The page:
I don't know if I'm explaining this well, but when in-home therapy was an issue, the GAL said in court that she thought psychiatrist meant MST services (one type of in-home therapy), so judge wrote MST in the court order but said that PO could change that to a different type if another type was needed. The PO refused to hear anything I said about it when we were actually meeting in her office a month later. She said "well, judge wrote MST in the order, so that's what has to be provided".

    I think PO is going to look at this situation and say "well, judge has difficult child on a suspended sentence to commitment to state Department of Juvenile Justice, so if things aren't going well at home, then I can only take this back to judge and request suspension be revoked". It's like she can't or won't consider that she has authority and perogative to recommend something else. What's worse, is that she doesn't get the mental health part- she is one who thinks there is no such thing as a mental health problem like this in a kid. Even worse, she's 20-something and never raised a kid like this, so of course, she thinks she knows everything about parenting.

    I don''t see how I'll ever get her blessing. And whatever I need to tell to get her to see the severity will only serve to make her think difficult child should be locked up in Department of Juvenile Justice. I have no faith in her supervisor to do anything other than back her up. I called him for something last year- I thought it was cut and dry that she was out of line. He backed her up and just talked to me like I was nothing more than another complaining parent- this was after she wanted to know specifics about what we were discussing with therapist and after she tried to play therapist with us and told me I was wasting my time to take difficult child for an MDE.

    I think I better get therapist on board quick. I called and he's out of office until Monday.

    If anyone has any ideas, thoughts, experiences about any of this, please share.

    FWIW, psychiatrist won't help with this one, I don't think. I think he'll defer to therapist, for one thing. For another, any time difficult child is sympotommatic, psychiatrist says he's ODD. When difficult child isn't sympotommatic, psychiatrist removes that diagnosis/label. Yett, it was psychiatrist who says difficult child is BiPolar (BP). Whe I told psychiatrist difficult child was in psychiatric hospital 2 weeks ago for cutting himself and should I consent to that new medication to help prevent impulese, psychiatrist said it won't help if difficult child is just doing this to manipulate. Well, I agree, hhowever, I look at it like irrational thinking on difficult child's part, whether or not difficult child is trying to manipulate or not. Just like when he used to try to jump out of the car- it was a sign that something was wrong, no matter what difficult child was "thinking". But, conveying something in writing from psychiatrist to courts saying difficult child is just ODD when he does things like this only pushes the GAL, then judge, to lock difficult child up in a correctional facility.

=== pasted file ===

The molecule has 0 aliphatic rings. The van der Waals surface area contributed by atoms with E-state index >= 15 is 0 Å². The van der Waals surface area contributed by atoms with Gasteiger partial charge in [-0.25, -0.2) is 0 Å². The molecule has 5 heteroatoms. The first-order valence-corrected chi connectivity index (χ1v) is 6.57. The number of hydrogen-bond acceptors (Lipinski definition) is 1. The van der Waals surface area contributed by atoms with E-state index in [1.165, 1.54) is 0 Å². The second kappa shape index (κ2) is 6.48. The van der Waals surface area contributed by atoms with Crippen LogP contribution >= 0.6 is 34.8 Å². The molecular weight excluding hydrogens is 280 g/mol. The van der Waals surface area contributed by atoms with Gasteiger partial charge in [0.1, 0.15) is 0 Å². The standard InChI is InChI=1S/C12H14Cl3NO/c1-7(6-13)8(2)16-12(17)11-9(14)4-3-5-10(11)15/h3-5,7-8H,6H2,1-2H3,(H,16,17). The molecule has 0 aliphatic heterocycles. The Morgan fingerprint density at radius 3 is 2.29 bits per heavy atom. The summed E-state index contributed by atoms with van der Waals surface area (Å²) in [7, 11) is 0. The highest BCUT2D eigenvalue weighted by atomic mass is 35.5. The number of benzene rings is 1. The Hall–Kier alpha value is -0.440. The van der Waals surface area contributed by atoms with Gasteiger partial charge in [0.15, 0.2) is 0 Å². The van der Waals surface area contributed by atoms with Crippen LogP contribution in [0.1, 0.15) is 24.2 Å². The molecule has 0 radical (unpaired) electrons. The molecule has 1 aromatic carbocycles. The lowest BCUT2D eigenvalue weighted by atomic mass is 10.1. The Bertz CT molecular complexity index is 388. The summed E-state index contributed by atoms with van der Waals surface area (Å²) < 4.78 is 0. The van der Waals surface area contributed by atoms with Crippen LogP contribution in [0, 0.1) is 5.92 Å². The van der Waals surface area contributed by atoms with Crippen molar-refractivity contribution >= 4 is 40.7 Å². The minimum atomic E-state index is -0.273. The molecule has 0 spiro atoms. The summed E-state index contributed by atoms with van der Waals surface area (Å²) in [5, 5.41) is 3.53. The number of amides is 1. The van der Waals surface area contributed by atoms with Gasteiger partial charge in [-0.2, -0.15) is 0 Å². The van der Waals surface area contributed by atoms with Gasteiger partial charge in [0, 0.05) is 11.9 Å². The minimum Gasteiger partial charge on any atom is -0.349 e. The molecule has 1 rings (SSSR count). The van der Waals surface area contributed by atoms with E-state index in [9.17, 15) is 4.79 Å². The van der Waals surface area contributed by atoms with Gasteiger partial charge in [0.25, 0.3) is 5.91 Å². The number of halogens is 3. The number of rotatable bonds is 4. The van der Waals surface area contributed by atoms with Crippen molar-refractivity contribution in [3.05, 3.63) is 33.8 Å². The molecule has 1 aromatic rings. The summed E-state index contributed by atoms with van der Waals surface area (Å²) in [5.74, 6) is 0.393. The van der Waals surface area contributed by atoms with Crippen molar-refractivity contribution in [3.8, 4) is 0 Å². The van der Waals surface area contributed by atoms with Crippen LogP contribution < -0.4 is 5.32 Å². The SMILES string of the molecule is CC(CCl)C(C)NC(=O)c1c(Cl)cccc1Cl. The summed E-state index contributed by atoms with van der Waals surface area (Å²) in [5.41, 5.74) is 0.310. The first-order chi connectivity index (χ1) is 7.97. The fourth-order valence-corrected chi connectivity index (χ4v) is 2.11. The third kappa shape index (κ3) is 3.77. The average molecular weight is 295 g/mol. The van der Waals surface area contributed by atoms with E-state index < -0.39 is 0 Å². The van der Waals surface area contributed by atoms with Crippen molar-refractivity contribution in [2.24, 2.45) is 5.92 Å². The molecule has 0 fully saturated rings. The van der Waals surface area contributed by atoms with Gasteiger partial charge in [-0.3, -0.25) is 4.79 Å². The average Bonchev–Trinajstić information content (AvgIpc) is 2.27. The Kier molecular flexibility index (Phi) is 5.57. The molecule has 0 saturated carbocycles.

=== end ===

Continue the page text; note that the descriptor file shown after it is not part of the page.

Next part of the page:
Last edited: Jan 2, 2009
  8. Klmno, I completely understand where you are coming from, this is a problem with both of my kids. Even with a hefty dose of Geodon and now adding to it Depakote (currently 750mg at bedtime) he has trouble going to sleep. Very frustrating to say the least.

    My daughter has a lot of difficulty going to sleep and then when she does sleep most of the time it isn't restful. She does have a script for Trazadone, but doesn't like to even take 1/2 dose because it makes it hard to get up in the morning, so she won't take it unless she really has to.

    I am really liking some of the advice given here.

    Good luck.

  9. DaisyFace

    DaisyFace Love me...Love me not

    Hello KLMNO--

    My difficult child is the same age as yours...(although the diagnosis(es) are different)...and we were starting to experience a few troubles over bed and wake times. In our household, there is more emphasis on getting up on time than on bed time. We put it that 9pm is your bed time...if you stay up in bed reading (no TV or video games or anything) that's OK...but you absolutely must be up at 7am...if you are not up on time there will be consequences.

    Well, one morning difficult child did NOT get up at the appointed time for school...and so my husband simply walked into her bedroom and doused her with ice water.

    I was terrified! I was so sure that his action was going to result in a horrible, violent temper-tantrum. But instead, the ice water consequence fit difficult child's logic seemed to make total sense to her!

    I am not sure if such a thing would work on your son (and personally, I would be scared to do it!)....hopefully you can find the right "button" to motivate him.

    Hang in there!